Tuesday, October 24, 2006

The Year of Magical Thinking - Joan Didion

When it comes to The Year of Magical Thinking, I believe its appreciation will turn out to be deeply subjective. It comes down to this: either you have experienced the death of someone very close to you or you haven’t – and it will probably be hard to imagine how the other half is feeling about this personal memoir.

I came to this conclusion when I tried to imagine what I might have thought about Didion’s book had my father not died when I was eighteen and drew a blank. Maybe it would still be moving, but I know it wouldn’t ring true – I wouldn’t be able to recognize so many of the strange thoughts that went through her head after the death of her husband, and to feel a bond over things I never shared with anyone.

Some reviewers seemed offended at the lack of journalistic tone: “ I’d like to read about Ms Didion’s marriage, but I’d like her to write about it as a reporter, not as a mourner” said Adam Begley in The New York Observer. Wow! That to me is like saying “I want you to tell me about the experience of becoming a mother, or falling in love, but leave everything emotional out of it”. That said I think it’s obvious that the whole grieving period presents special obstacles for individuals who have always been very rational, dependent on facts, and who maybe thought they had a pretty good handle on their feelings.

Joan Didion by professional (de) formation and character must have been such a person and you feel her throughout the book – with the quotes of medical, psychological and sociological books – trying to grapple her husband’s absence as if it were an intellectual problem, just to find that academia provides small comfort. She keeps repeating in her mind the events leading to the sudden death of John Gregory Dunne, and this provides the backbone of her book – in between there are variations, other memories of homes, conversations, travel, of their daughter (gravely ill before Dunne’s death, in a chain of events which would sound totally unrealistic in a work of fiction), but she always brings you back to that moment.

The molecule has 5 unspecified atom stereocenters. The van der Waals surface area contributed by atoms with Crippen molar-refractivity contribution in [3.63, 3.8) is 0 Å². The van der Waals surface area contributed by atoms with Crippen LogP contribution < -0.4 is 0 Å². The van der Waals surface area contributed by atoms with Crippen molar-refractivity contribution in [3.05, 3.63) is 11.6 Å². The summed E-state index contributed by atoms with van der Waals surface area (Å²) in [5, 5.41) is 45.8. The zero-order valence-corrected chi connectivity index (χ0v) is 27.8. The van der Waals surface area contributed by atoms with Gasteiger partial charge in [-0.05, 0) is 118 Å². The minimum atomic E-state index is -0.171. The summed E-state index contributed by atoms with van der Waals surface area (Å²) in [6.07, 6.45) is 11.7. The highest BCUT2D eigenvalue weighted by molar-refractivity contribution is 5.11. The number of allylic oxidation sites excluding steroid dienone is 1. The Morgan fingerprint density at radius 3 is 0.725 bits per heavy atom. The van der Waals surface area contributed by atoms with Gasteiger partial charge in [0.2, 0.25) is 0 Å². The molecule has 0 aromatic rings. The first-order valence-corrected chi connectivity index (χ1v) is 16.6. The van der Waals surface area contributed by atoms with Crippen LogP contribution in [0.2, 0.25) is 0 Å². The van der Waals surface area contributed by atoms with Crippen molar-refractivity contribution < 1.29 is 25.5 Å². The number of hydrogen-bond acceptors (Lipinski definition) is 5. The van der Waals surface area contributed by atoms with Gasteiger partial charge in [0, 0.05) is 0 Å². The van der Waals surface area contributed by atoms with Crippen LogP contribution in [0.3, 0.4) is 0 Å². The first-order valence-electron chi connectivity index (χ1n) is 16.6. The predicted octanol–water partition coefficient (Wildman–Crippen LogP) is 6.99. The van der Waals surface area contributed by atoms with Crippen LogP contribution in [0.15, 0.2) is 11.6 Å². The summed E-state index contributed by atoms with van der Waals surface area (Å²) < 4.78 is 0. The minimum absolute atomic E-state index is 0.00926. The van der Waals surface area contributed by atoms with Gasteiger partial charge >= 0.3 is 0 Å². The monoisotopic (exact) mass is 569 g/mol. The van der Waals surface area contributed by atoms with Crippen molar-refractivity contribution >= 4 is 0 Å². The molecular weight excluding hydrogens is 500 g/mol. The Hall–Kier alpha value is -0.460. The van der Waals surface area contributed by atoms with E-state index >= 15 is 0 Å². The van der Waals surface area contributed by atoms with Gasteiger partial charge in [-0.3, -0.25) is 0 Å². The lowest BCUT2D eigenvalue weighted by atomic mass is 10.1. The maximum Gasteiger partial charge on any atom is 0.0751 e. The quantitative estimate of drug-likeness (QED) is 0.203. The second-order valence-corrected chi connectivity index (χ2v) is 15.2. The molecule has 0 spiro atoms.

The names mentioned in the book also seemed to upset Begley and other readers who spoke of name-dropping (check out metacritic’s site) – which I must confess didn’t bother me much since I didn’t recognize any of them. I find it natural that her friends are other writers or newspaper editors – she’s been around since the sixties for godsake. Just like other readers I did, however, feel some jealousy of the L.A. homes or the constant Hawaii trips – still, I think you’d have to be a really bitter person to let that detract you from the main theme of the book. She doesn’t mention those places to look superior – if anything they are presented as superior because she enjoyed them with her husband, and the feeling I get is that they sound glamorous because she tinges all the memories of their common life with happiness. Even the tough moments every couple goes through are special, because he was there.

Some moments in life are lonely, but if The Year of Magical Thinking proves anything, is that they needn’t be – it turns out that even when we feel bereft, there are many others who are traveling the same winding path.

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